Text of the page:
4

Aggie Lyle Lovett Wants Rain, Has Very Odd Idea of How It's Created

^
Keep Houston Press Free
I Support
  • Local
  • Community
  • Journalism
  • logo

Support the independent voice of Houston and help keep the future of Houston Press free.

Lyle Lovett went to Texas A&M. He majored in German and journalism, not agriculture or meteorology. With that in mind, he still has a very odd idea of how weather is made.

Specifically, he seems to believe weather is at the beck and call of any Aggie weatherman out there on TV.

Lovett, like many drought-stricken Texans, would like some rain. So he went to the most powerful Aggie around. Governor Rick Perry? Are you kidding, after that presidential fiasco?

No, this time Lovett went right to the top.

He went to....KTRK meteorologist Travis Herzog.

If you haven't heard of him, it's likely because you have a job with normal working hours: His weather reports air at 11 a.m. and 4 p.m. weekdays, according to the KTRK site.

But that did not stop Lovett from seeking his aid:

Geez, for someone dealing with an apparently Certified Weather God, Lovett gets pretty picky about what he wants.

The tweet raises another big question: Does Aggie maroon blood run thicker than jingles?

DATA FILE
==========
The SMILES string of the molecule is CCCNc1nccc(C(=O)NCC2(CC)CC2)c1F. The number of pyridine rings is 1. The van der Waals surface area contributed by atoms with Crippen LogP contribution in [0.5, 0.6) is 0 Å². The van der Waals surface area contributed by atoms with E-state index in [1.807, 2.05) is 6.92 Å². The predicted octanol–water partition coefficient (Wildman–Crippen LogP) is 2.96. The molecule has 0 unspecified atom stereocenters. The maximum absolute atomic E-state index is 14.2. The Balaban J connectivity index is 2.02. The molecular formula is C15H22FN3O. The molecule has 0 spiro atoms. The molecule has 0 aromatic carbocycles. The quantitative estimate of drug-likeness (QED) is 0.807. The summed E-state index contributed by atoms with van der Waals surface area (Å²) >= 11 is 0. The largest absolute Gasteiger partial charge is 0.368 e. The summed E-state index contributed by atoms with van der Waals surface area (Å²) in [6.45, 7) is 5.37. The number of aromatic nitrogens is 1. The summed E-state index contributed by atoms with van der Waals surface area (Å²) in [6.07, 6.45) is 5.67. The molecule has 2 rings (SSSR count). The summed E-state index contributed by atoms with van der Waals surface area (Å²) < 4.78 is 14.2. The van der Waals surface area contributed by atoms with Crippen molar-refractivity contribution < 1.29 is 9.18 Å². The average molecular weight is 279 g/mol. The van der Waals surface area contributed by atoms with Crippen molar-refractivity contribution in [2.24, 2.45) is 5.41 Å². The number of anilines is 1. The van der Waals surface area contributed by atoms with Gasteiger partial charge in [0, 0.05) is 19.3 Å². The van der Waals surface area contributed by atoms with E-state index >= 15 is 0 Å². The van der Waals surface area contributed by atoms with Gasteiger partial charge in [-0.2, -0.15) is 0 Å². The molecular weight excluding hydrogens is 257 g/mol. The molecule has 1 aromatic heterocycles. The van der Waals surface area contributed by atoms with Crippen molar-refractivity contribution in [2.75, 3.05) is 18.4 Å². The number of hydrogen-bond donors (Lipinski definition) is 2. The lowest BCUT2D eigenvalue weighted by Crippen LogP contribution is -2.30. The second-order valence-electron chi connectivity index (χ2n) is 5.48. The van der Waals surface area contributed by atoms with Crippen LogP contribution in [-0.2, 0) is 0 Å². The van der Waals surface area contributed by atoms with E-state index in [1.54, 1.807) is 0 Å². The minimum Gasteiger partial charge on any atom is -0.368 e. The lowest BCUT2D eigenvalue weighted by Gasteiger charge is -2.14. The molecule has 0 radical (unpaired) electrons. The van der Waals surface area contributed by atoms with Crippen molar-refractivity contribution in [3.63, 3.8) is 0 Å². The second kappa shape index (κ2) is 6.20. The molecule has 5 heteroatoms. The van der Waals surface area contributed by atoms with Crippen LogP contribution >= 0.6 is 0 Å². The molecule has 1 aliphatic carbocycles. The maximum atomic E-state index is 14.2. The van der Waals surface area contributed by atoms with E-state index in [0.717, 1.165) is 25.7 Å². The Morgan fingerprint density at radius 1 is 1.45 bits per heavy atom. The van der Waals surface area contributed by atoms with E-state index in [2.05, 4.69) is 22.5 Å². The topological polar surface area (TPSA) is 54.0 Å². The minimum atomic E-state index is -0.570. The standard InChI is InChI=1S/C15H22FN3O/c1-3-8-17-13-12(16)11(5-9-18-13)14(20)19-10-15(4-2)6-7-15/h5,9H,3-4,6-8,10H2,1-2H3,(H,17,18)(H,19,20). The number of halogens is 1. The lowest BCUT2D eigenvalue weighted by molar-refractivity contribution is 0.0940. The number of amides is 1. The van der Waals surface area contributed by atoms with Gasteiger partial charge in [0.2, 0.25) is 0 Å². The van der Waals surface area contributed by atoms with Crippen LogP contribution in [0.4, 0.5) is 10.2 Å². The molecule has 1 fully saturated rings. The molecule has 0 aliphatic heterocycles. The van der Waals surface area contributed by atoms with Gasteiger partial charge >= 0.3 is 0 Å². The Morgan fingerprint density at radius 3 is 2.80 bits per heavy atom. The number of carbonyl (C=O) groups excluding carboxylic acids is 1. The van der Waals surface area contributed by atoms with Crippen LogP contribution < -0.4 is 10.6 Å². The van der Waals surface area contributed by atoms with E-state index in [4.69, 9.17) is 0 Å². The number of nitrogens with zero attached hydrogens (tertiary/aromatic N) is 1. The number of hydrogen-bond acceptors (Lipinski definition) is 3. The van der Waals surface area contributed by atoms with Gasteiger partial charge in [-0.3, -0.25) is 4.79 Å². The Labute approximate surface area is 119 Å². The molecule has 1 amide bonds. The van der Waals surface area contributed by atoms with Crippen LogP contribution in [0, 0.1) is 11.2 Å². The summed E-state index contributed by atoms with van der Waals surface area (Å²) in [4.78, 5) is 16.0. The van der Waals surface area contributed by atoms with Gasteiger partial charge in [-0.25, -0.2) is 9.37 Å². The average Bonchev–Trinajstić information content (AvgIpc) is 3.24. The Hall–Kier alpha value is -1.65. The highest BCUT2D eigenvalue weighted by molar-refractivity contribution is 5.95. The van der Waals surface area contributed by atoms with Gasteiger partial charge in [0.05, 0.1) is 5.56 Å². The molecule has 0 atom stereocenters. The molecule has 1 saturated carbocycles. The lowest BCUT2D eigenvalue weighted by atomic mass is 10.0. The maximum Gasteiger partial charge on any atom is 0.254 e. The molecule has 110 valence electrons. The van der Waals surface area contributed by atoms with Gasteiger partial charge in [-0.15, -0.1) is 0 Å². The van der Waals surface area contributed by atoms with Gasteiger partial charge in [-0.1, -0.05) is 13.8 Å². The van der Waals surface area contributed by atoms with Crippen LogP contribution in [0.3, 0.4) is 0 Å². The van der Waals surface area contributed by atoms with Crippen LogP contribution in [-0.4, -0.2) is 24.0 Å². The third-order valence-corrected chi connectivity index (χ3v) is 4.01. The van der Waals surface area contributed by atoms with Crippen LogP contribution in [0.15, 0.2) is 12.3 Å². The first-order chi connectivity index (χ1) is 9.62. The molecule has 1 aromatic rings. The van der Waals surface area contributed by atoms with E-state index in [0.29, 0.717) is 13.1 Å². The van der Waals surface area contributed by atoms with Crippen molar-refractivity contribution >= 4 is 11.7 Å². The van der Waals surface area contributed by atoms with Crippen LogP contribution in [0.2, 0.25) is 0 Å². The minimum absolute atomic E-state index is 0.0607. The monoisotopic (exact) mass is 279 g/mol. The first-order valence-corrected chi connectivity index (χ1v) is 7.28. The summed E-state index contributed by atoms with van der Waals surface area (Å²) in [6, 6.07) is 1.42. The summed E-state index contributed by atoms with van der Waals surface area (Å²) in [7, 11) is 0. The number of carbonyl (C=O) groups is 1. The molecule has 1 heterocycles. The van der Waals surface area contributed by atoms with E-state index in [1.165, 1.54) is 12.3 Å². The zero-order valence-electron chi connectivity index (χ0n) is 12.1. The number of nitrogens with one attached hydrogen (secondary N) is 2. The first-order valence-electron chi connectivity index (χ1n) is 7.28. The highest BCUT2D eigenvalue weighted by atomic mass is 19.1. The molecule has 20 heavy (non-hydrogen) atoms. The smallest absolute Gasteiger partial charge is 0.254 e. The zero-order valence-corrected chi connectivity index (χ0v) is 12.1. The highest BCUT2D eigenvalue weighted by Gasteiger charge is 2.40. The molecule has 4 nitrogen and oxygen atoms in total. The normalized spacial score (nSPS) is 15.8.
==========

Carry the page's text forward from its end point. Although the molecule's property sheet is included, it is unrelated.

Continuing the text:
Apparently so. We didn't notice Lovett tweeting any KHOU weatherpeople, despite his ditty from a while back:

Follow Houston Press on Facebook and on Twitter @HairBallsNews or @HoustonPress.

Keep the Houston Press Free... Since we started the Houston Press, it has been defined as the free, independent voice of Houston, and we would like to keep it that way. Offering our readers free access to incisive coverage of local news, food and culture. Producing stories on everything from political scandals to the hottest new bands, with gutsy reporting, stylish writing, and staffers who've won everything from the Society of Professional Journalists' Sigma Delta Chi feature-writing award to the Casey Medal for Meritorious Journalism. But with local journalism's existence under siege and advertising revenue setbacks having a larger impact, it is important now more than ever for us to rally support behind funding our local journalism. You can help by participating in our "I Support" membership program, allowing us to keep covering Houston with no paywalls.

We use cookies to collect and analyze information on site performance and usage, and to enhance and customize content and advertisements. By clicking 'X' or continuing to use the site, you agree to allow cookies to be placed. To find out more, visit our cookies policy and our privacy policy.

 

Join the Press community and help support independent local journalism in Houston.

 

Join the Press community and help support independent local journalism in Houston.